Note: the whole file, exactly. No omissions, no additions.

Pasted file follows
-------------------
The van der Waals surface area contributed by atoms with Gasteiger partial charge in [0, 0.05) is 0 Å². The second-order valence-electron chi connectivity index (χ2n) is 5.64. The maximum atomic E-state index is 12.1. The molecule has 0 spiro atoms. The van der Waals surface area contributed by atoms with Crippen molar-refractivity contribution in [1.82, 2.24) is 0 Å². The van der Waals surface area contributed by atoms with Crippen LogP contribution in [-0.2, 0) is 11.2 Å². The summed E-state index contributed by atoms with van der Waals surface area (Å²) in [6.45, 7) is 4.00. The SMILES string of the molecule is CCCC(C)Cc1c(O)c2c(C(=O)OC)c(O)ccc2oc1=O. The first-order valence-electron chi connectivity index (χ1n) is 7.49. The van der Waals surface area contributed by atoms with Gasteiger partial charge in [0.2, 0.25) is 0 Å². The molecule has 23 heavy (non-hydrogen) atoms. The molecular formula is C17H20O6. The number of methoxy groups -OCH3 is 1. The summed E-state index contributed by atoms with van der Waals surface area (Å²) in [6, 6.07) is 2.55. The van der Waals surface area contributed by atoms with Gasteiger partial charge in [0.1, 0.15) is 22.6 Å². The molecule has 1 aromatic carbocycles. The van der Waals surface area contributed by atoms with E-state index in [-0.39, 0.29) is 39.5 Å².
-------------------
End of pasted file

The van der Waals surface area contributed by atoms with Gasteiger partial charge in [0, 0.05) is 0 Å². The second-order valence-electron chi connectivity index (χ2n) is 5.64. The maximum atomic E-state index is 12.1. The molecule has 0 spiro atoms. The van der Waals surface area contributed by atoms with Crippen molar-refractivity contribution in [1.82, 2.24) is 0 Å². The van der Waals surface area contributed by atoms with Crippen LogP contribution in [-0.2, 0) is 11.2 Å². The summed E-state index contributed by atoms with van der Waals surface area (Å²) in [6.45, 7) is 4.00. The SMILES string of the molecule is CCCC(C)Cc1c(O)c2c(C(=O)OC)c(O)ccc2oc1=O. The first-order valence-electron chi connectivity index (χ1n) is 7.49. The van der Waals surface area contributed by atoms with Gasteiger partial charge in [0.2, 0.25) is 0 Å². The molecule has 23 heavy (non-hydrogen) atoms. The molecular formula is C17H20O6. The number of methoxy groups -OCH3 is 1. The summed E-state index contributed by atoms with van der Waals surface area (Å²) in [6, 6.07) is 2.55. The van der Waals surface area contributed by atoms with Gasteiger partial charge in [0.1, 0.15) is 22.6 Å². The molecule has 1 aromatic carbocycles. The van der Waals surface area contributed by atoms with E-state index in [-0.39, 0.29) is 39.5 Å².